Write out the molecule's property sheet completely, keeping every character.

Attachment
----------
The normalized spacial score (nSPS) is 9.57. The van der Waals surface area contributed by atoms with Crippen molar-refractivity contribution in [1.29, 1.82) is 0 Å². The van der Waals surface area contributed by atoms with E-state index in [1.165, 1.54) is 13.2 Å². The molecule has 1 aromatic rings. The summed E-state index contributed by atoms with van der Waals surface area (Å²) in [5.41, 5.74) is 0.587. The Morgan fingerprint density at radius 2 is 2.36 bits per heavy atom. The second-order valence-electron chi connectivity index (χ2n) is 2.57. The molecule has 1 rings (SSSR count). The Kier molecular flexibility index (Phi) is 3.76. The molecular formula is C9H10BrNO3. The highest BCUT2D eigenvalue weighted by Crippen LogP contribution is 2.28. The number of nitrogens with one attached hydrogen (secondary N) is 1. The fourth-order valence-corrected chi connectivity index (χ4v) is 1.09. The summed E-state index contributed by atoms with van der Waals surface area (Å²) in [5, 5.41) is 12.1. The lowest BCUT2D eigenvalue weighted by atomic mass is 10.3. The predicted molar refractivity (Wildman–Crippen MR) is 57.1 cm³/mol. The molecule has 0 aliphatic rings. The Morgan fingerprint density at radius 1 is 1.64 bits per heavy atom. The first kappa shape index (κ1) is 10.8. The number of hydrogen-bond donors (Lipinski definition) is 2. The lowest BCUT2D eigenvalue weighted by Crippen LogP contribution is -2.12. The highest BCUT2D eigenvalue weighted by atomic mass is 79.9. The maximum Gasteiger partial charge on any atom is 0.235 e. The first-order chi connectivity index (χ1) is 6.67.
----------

The normalized spacial score (nSPS) is 9.57. The van der Waals surface area contributed by atoms with Crippen molar-refractivity contribution in [1.29, 1.82) is 0 Å². The van der Waals surface area contributed by atoms with E-state index in [1.165, 1.54) is 13.2 Å². The molecule has 1 aromatic rings. The summed E-state index contributed by atoms with van der Waals surface area (Å²) in [5.41, 5.74) is 0.587. The Morgan fingerprint density at radius 2 is 2.36 bits per heavy atom. The second-order valence-electron chi connectivity index (χ2n) is 2.57. The molecule has 1 rings (SSSR count). The Kier molecular flexibility index (Phi) is 3.76. The molecular formula is C9H10BrNO3. The highest BCUT2D eigenvalue weighted by Crippen LogP contribution is 2.28. The number of nitrogens with one attached hydrogen (secondary N) is 1. The fourth-order valence-corrected chi connectivity index (χ4v) is 1.09. The summed E-state index contributed by atoms with van der Waals surface area (Å²) in [5, 5.41) is 12.1. The lowest BCUT2D eigenvalue weighted by atomic mass is 10.3. The predicted molar refractivity (Wildman–Crippen MR) is 57.1 cm³/mol. The molecule has 0 aliphatic rings. The Morgan fingerprint density at radius 1 is 1.64 bits per heavy atom. The first kappa shape index (κ1) is 10.8. The number of hydrogen-bond donors (Lipinski definition) is 2. The lowest BCUT2D eigenvalue weighted by Crippen LogP contribution is -2.12. The highest BCUT2D eigenvalue weighted by atomic mass is 79.9. The maximum Gasteiger partial charge on any atom is 0.235 e. The first-order chi connectivity index (χ1) is 6.67.